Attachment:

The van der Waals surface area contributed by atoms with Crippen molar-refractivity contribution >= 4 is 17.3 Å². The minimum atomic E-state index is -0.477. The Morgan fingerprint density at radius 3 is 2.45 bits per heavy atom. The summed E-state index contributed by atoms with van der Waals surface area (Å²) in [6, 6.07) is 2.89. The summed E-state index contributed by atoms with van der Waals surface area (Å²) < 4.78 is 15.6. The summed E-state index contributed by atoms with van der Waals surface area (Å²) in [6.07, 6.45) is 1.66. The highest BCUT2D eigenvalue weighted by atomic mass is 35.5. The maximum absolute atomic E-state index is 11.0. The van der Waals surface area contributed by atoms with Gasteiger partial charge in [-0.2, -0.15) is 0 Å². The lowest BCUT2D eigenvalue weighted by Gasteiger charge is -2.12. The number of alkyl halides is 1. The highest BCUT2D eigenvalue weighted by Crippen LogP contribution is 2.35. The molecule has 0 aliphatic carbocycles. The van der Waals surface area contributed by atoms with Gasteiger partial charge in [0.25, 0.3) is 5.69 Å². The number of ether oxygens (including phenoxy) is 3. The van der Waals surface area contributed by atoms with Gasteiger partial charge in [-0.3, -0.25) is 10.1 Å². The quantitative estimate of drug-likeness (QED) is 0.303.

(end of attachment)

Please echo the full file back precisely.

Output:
The van der Waals surface area contributed by atoms with Crippen molar-refractivity contribution >= 4 is 17.3 Å². The minimum atomic E-state index is -0.477. The Morgan fingerprint density at radius 3 is 2.45 bits per heavy atom. The summed E-state index contributed by atoms with van der Waals surface area (Å²) in [6, 6.07) is 2.89. The summed E-state index contributed by atoms with van der Waals surface area (Å²) < 4.78 is 15.6. The summed E-state index contributed by atoms with van der Waals surface area (Å²) in [6.07, 6.45) is 1.66. The highest BCUT2D eigenvalue weighted by atomic mass is 35.5. The maximum absolute atomic E-state index is 11.0. The van der Waals surface area contributed by atoms with Gasteiger partial charge in [-0.2, -0.15) is 0 Å². The lowest BCUT2D eigenvalue weighted by Gasteiger charge is -2.12. The number of alkyl halides is 1. The highest BCUT2D eigenvalue weighted by Crippen LogP contribution is 2.35. The molecule has 0 aliphatic carbocycles. The van der Waals surface area contributed by atoms with Gasteiger partial charge in [0.25, 0.3) is 5.69 Å². The number of ether oxygens (including phenoxy) is 3. The van der Waals surface area contributed by atoms with Gasteiger partial charge in [-0.3, -0.25) is 10.1 Å². The quantitative estimate of drug-likeness (QED) is 0.303.